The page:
Naturally, adding 20% more World of Hyatt members while maintaining pre-pandemic requalification would mean that there was some drop in those who earn Globalist status (top tier status in the program) relative to its new larger size, but certainly nowhere near the 40% shortfall that some had suggested.
Some of the reasons why so many Globalists were able to requalify would be down to new business World of Hyatt credit card offers that granted double stay credit as well as new all-inclusive property promotions that also doubled stay credits.
Holders of the personal version of the World of Hyatt credit card earn 2 status nights for every $5,000 you spend on the card, further shortening the distance to the top tiers. Along the way, Hyatt members also receive milestone bonuses like bonus points or free night certificates as well as club lounge awards. Now that Hyatt allows award stays to count toward status, even Chase Ultimate Rewards members can use points earned in that program to redeem for nights that count toward status accrual as a way to back in to status.
For Globalists, that means a lower likelihood of securing an upgrade of Free Night Award at premium properties like Park Hyatts, and fewer that qualified by 60 nights or earning 100,000 base points.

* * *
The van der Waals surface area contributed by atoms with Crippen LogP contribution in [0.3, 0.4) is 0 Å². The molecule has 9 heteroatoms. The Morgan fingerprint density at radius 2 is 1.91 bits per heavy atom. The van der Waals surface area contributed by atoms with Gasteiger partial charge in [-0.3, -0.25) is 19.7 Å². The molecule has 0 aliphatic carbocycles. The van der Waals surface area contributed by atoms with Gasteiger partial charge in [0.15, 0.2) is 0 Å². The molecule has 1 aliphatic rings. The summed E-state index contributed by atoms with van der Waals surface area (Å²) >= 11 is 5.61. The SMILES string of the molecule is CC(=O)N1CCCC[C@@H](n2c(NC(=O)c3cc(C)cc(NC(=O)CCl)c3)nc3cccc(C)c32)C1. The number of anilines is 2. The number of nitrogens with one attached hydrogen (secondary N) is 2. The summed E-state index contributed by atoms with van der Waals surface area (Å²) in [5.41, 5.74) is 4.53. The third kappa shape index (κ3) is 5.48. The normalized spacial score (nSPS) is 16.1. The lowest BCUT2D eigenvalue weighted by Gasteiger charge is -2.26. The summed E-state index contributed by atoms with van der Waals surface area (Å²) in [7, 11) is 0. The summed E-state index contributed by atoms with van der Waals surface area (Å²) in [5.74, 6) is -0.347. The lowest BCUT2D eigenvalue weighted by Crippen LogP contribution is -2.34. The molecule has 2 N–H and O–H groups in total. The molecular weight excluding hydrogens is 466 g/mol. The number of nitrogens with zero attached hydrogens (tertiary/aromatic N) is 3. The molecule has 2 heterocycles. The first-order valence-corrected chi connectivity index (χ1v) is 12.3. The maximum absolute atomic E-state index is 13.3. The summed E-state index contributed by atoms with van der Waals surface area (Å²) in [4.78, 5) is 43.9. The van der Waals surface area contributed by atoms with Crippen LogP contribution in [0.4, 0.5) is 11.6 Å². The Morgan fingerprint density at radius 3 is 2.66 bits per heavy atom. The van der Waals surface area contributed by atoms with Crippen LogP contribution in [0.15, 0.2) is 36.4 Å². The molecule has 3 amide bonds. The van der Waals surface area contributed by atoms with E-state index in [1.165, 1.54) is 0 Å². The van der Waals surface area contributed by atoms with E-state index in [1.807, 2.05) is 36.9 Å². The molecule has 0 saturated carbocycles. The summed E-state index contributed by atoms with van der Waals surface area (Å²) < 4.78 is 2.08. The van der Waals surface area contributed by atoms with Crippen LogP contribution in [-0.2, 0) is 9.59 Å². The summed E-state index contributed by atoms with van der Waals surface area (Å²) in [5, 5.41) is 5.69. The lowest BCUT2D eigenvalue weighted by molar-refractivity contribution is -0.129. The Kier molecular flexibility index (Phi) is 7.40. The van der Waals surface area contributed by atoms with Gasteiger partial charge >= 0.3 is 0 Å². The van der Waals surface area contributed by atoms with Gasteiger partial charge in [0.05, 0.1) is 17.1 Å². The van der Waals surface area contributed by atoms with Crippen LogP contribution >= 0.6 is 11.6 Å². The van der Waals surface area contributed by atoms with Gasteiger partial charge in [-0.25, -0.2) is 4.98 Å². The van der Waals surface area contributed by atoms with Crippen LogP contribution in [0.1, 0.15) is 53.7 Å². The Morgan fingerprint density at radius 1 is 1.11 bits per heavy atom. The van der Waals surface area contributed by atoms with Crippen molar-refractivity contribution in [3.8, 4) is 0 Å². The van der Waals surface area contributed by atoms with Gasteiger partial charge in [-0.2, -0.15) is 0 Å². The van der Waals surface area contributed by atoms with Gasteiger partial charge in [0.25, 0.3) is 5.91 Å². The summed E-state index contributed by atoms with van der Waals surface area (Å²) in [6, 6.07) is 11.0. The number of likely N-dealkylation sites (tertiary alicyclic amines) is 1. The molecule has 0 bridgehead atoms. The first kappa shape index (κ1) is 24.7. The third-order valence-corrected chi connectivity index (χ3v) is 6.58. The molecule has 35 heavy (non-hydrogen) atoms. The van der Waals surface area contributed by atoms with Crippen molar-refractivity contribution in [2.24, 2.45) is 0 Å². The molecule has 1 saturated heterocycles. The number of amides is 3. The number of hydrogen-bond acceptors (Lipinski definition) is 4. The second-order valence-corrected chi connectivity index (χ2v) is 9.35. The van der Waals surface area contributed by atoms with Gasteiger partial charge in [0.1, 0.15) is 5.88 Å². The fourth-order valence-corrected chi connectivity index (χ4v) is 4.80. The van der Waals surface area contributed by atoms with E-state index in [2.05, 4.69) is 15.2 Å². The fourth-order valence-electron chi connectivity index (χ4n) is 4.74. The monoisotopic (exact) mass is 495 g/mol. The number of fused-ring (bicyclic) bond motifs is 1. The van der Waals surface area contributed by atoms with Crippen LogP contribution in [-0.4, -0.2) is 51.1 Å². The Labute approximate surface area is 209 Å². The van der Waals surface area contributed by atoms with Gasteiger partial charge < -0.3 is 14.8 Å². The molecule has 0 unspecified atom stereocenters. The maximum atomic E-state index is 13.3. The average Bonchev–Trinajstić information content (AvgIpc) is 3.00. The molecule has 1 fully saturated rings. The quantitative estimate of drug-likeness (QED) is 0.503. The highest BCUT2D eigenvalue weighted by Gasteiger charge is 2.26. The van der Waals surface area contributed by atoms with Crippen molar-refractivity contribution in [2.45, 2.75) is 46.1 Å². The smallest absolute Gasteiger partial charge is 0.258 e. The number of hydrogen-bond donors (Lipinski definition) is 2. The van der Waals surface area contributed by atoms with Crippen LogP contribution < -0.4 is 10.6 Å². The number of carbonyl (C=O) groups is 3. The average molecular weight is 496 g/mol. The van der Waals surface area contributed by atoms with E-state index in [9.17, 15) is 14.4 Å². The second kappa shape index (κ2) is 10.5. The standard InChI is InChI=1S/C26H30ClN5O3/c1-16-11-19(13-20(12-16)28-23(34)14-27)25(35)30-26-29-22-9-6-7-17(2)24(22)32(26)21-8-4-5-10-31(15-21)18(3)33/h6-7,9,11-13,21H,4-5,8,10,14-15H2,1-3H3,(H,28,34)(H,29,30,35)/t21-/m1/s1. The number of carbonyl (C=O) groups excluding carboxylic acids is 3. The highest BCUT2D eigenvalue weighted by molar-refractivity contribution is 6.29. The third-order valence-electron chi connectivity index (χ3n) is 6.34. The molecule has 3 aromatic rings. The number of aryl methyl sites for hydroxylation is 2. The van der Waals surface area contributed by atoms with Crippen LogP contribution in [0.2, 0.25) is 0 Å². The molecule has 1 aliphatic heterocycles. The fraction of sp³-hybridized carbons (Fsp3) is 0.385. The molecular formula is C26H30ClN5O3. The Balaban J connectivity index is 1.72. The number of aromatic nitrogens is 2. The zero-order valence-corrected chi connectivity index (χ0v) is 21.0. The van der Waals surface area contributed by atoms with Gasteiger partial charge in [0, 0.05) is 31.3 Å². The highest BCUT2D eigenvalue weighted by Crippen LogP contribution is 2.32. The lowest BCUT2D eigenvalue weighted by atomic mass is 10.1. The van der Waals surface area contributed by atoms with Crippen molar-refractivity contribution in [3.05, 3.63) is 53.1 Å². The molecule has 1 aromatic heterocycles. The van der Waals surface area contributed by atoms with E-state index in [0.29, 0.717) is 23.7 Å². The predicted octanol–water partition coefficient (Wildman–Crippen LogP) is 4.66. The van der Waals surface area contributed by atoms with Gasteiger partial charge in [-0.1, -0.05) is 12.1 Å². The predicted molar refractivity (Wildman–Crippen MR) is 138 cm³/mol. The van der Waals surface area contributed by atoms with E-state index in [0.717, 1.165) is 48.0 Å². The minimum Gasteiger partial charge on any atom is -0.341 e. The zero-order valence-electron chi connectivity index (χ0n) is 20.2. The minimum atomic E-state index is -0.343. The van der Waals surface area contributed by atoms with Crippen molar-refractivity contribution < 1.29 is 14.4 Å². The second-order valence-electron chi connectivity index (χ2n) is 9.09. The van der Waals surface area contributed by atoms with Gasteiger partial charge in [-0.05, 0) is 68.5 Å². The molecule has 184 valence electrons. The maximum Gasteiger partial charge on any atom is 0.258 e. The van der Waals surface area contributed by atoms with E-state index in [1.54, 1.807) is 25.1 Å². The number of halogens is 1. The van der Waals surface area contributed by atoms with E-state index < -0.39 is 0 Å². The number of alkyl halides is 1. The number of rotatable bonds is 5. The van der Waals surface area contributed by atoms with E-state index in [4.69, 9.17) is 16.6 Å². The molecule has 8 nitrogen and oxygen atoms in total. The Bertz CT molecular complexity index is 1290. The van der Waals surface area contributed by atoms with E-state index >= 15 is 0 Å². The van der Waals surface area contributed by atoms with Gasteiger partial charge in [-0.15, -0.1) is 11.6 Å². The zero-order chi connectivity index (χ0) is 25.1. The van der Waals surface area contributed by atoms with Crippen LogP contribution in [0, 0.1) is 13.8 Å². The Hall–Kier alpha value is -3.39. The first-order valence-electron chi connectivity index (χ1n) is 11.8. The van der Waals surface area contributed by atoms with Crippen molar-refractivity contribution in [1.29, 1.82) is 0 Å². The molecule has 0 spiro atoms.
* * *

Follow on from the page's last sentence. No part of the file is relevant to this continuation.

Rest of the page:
Still, that’s good news for Hyatt generally speaking and relative to the industry. For what it’s worth, American Airlines and United Airlines are both running status matches out of the gate in 2023.
Yet Hyatt Appears To Target Elite Qualifiers
The one confusing data point that factors into this otherwise resounding affirmation for Hyatt and its most frequent guests is that some Hyatt concierges have already distributed a double status night promotion to Globalist members through the first quarter of the calendar year. That points to a softness that the Hyatt executive didn’t match in their statement.
Hilton Already Running Status Challenges
This week I called Hilton’s Diamond Desk to extend my status another year despite failing to requalify. It’s a great perk of the program and one I haven’t used before. I know I could just carry the Hilton Aspire card as it comes with the status and maybe I’ll add it this year, but I haven’t needed another $450 card in my wallet to this point.